sues of the Guilfordian in which the
greater part of the paper will be giv
en over to some particular subject.
For instance a New Garden number
will be put out about the first of Nov
ember containing an article on the
history and purpose of New Garden,
together with other things of inter
est from and about the people who
dwell in this domicile of wonders and
beauty. We warn all persons, partic
ularly New Garden inhabitants, who
have not subscribed to the college
weekly to get their names in before
the first one of the issues comes out
because it will be impossible to get
extra copies on the grounds at any
price. Other special numbers will be
issued dealing with the "Campus,"
"The Library," the various depart
ments of instruction, etc.
HON. T. W. BICKETT
(Continued from first page)
mandment, "Thou shalt not kill," is
as binding to a nation as to an indi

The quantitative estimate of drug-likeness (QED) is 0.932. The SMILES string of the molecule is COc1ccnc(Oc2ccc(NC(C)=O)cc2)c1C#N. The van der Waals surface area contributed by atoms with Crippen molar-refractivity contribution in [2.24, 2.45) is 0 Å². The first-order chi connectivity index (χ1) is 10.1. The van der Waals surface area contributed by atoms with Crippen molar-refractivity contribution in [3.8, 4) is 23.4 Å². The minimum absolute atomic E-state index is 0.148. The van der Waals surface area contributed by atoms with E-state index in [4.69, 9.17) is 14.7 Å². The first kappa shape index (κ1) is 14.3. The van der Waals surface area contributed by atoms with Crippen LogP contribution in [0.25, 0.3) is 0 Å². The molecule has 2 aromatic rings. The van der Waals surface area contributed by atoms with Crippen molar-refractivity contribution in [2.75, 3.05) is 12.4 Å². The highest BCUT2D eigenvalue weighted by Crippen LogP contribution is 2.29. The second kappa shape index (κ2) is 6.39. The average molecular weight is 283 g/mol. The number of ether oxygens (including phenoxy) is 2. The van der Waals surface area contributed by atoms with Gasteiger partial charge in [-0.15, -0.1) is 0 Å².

At first there were some who scoff
ed at the New Jersey school teacher,
but now those who scoffed have re
mained to pray, and today in Europe
thousands are on their knees praying
to Almighty God to baptize their
rulers with the spirit of Woodrow
Next he spoke of the misunder
stood Mexican situation, of the taunts
Woodrow Wilson had received for
his refusal to recognize Huertr.
Woodrow Wilson refused to recog
nize Huerta, whose hands were drip
ping with the blood of the noblest,
sweetest man Mexico had ever known
or to recognize a government whose
foundation was treachery and assas
sination. In the dry white light of
history it will be seen that Huerta
had as much right to be regarded as
head of government as Judas Iscariot
had to be regarded as head of the
Hughes may call our beloved pres
ident a weakling, Roosevelt may call
him cliiefest of sinners, but the nin
ety and nine whom he has saved from
war's bloody clutch will answer,
"Whether he be sinner or not, we do
not know, but one thing we do know,
that while half of the world is trem
bling in the greatest tragedy time has
ever known, in America there is